INTRODUCTION - Shift workers have an impaired circadian rhythm, which might have an adverse effect on their health. In order to assess cardiometabolic risk in shift workers, a cross-sectional study was performed among active workers (aged 25-66 years, with a minimal shift working experience of 5 years). METHODS - In total 481 workers (121 men, 360 women) registered by the occupational health service were enrolled in our study. Most participants worked in the light industry (58.2%) or in public service (23.9%). Following questionnaire-based data recording, anthropometric measurements and physical examination were performed and fasting venous blood sample was taken for measuring laboratory parameters. Data from shift workers (n=234,54 men and 180 women, age: 43.9±8.1 years) were compared with those of day workers (n=247, 67 men and 180 women, age: 42.8±8.5 years). RESULTS - Compared with day workers, shift workers had bigger weight (76.6±16.1 vs 73.9±17.6 kg; p<0.05), higher BMI index (27.5±5.3 vs 26.0±4.9 kg/m2; p<0.01) and systolic blood pressure (123+19 vs 119±16 mmHg, p<0.01), and higher prevalence rate of diabetes (4.3 vs 1.2 %; p<0.05) and cardiovascular diseases (3.8 vs 0.8 %; p<0.05). In addition, the proportion of participants who performed regular physical activity was lower (20.6 vs 38.7 %; p<0.001) and that of current smokers were higher (35.0 % vs 19.5 %; p<0.001) in shift workers than in day workers. In laboratory findings, only one difference has been found: HDL-cholesterol level was lower among women (shift workers versus workers: 1.56±0.32 vs 1.68±0.36mmol/ l;p<0.01). CONCLUSION - Long-term shift work (day-night) results in a less healthy lifestyle and worse cardiometabolic risk factors compared with day work. Thus, our study highlights the importance of measures for preventing cardiovascular diseases in shift workers.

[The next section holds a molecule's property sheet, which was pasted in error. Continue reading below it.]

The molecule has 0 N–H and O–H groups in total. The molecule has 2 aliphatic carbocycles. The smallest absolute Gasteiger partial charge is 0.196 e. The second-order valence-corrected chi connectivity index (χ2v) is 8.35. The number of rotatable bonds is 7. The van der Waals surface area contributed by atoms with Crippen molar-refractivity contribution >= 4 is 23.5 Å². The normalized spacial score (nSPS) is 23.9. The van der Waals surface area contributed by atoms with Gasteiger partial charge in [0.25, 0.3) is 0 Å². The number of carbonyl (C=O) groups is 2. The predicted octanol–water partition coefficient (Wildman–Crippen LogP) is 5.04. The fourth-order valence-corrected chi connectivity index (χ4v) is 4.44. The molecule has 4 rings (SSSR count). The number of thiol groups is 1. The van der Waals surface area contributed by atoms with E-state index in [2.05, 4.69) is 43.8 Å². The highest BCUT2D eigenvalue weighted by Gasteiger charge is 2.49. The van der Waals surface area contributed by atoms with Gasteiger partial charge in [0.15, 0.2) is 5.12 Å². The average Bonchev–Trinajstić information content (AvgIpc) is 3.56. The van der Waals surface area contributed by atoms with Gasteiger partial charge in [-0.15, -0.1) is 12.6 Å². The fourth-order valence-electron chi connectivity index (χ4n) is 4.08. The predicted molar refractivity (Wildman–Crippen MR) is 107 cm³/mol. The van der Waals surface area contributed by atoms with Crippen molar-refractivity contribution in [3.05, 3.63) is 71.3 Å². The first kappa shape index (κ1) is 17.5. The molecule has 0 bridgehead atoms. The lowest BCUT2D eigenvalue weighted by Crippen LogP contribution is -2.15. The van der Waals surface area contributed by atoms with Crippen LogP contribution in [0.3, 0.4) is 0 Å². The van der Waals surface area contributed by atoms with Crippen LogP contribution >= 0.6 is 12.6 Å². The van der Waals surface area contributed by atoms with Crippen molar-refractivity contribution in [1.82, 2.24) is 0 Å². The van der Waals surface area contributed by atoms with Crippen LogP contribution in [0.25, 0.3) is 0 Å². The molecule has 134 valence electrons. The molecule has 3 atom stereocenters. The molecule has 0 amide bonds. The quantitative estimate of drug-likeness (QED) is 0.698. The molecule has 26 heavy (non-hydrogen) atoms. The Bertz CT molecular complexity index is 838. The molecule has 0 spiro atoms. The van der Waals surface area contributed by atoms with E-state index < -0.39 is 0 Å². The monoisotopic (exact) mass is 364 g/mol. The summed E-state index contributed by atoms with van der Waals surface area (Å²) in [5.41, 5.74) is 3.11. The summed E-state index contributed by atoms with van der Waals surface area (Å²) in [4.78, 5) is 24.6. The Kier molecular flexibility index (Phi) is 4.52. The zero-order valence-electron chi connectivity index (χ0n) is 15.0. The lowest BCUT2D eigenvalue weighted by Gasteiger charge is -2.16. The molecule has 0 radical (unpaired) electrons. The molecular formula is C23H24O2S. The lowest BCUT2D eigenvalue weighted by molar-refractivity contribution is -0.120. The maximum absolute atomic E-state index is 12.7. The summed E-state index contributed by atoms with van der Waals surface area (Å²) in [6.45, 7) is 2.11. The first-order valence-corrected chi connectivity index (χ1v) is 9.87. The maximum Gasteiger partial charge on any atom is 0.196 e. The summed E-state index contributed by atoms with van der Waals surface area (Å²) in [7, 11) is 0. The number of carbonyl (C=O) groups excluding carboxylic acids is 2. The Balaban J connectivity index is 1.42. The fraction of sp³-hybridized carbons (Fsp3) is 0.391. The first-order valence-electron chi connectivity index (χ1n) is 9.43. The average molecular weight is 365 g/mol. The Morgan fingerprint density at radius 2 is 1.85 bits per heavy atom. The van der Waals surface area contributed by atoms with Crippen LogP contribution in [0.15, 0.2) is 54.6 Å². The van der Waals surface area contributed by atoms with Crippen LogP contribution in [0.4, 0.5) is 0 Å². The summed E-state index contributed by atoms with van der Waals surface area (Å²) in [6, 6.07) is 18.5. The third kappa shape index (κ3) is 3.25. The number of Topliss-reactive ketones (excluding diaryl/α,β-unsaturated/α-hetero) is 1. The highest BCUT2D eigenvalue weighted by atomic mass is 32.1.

|Number of pages||6|
|Journal||Lege Artis Medicinae|
|Publication status||Published - Dec 1 2011|
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